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Waves in GR

  1. Feb 9, 2008 #1


    Staff: Mentor

    How do you get gravitational waves or gravitons out of the EFE? It certainly doesn't look like a wave equation. Are there some second derivatives hidden in the Einstein tensor?
  2. jcsd
  3. Feb 9, 2008 #2


    User Avatar
    Staff Emeritus
    Science Advisor

    Yes, there are second derivatives hidden in the Einstein tensor. If you think of what it's made up of: Riemann tensor, which is made up of derivatives of the Christoffel symbols, which are made up of derivatives of the metric tensor.
  4. Feb 9, 2008 #3
    You don't get gravitons out of Einstein's field equations; those only show up when you attempt to generate an effective quantum field theory that includes gravity.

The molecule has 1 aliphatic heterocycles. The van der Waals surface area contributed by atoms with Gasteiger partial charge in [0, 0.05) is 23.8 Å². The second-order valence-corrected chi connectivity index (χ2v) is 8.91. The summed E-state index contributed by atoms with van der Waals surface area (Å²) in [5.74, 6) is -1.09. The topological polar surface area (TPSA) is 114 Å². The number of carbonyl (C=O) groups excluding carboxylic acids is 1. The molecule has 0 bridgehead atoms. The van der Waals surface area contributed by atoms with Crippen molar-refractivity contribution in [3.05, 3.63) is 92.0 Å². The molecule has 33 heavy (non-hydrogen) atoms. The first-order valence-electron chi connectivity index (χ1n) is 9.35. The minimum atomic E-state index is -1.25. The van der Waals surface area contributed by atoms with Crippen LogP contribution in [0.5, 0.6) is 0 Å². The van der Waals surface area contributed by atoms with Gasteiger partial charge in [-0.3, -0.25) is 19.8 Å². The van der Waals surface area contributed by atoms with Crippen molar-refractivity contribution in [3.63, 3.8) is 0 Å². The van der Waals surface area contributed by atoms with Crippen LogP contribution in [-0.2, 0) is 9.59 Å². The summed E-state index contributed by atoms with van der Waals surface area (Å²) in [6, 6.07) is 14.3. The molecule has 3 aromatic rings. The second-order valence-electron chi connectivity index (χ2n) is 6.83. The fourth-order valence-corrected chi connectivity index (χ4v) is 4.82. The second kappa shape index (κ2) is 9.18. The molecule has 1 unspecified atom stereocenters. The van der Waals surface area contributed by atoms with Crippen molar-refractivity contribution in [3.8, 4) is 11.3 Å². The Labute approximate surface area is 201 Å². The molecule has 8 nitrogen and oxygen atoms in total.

For gravitational waves, the easiest method would be to use the weak-field equations in the transverse gauge, and set the energy-momentum tensor to zero (which corresponds to solutions of the equation infinitely far away from the originating source term). After a few lines of basic tensor analysis, you're left with the curved-spacetime version of the homogeneous wave equation, in terms of the d'Alembertian operator.
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